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The Shipping Industry Is Suffering From China’s Trade Slowdown

So many boats, so little cargo as Chinese exports and imports drop.
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Ship: The Asahi Shimbun/Getty Images; Container: Shutterstock; Illustration: 731

When business slows and owners of ships and offshore oil rigs need a place to store their unneeded vessels, Saravanan Krishna suddenly becomes one of the industry’s most popular executives. Krishna is the operation director of International Shipcare, a Malaysian company that mothballs ships and rigs, and these days he’s busy taking calls from beleaguered operators with excess capacity. There are 102 vessels laid up at the company’s berths off the Malaysian island of Labuan, more than double the number a year ago. More are on the way. “There’s a huge demand,” he says. “People are calling us not to lay up one ship but 15 or 20.”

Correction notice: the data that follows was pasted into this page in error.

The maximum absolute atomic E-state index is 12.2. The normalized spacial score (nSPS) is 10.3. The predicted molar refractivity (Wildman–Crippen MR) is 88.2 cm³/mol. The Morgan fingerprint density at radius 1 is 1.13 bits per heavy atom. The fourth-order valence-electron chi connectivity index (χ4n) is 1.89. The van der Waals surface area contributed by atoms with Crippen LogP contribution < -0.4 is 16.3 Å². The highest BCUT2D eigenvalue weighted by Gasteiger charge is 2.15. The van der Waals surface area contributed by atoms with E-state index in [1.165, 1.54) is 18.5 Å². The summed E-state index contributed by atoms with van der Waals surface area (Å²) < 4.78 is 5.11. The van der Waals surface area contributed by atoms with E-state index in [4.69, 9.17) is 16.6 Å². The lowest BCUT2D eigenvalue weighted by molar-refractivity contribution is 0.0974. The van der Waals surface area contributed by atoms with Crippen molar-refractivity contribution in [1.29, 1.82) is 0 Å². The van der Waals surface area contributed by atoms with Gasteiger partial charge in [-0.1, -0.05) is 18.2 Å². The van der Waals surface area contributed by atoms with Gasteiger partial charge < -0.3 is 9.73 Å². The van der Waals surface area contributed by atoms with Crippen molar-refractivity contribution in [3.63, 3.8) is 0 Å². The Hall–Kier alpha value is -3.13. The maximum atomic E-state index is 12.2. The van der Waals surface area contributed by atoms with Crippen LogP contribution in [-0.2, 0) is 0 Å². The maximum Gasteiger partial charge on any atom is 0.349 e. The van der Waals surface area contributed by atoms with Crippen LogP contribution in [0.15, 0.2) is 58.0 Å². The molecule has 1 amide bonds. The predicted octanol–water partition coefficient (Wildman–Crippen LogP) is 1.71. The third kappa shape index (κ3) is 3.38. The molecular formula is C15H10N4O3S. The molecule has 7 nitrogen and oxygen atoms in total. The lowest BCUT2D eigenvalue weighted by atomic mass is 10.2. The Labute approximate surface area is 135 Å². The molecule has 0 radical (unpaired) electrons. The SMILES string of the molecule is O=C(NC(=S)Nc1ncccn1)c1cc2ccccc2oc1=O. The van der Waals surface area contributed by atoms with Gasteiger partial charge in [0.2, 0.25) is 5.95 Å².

Shipbuilders, container lines, and port operators feasted on China’s rise and the global resources boom. Now they’re among the biggest victims of the country’s slowdown and the worldwide decline in demand for oil rigs and other gear amid the oil price plunge. China’s exports fell 1.8 percent in 2015, while its imports tumbled 13.2 percent. The Baltic Dry Index, which measures the cost of shipping coal, iron ore, grain, and other non-oil commodities, has fallen 76 percent since August and is now at a record low. Shipping rates for Asia-originated routes have dropped, too, and traffic at some of the region’s major ports is falling. In Singapore, the world’s second-largest port, container traffic fell 8.7 percent in 2015, the first decline in six years. Volumes at the port of Hong Kong, the fourth-busiest, slid 9.5 percent last year. Beyond Asia, the giant port of Rotterdam in the Netherlands recorded a dip in containerized traffic for the year.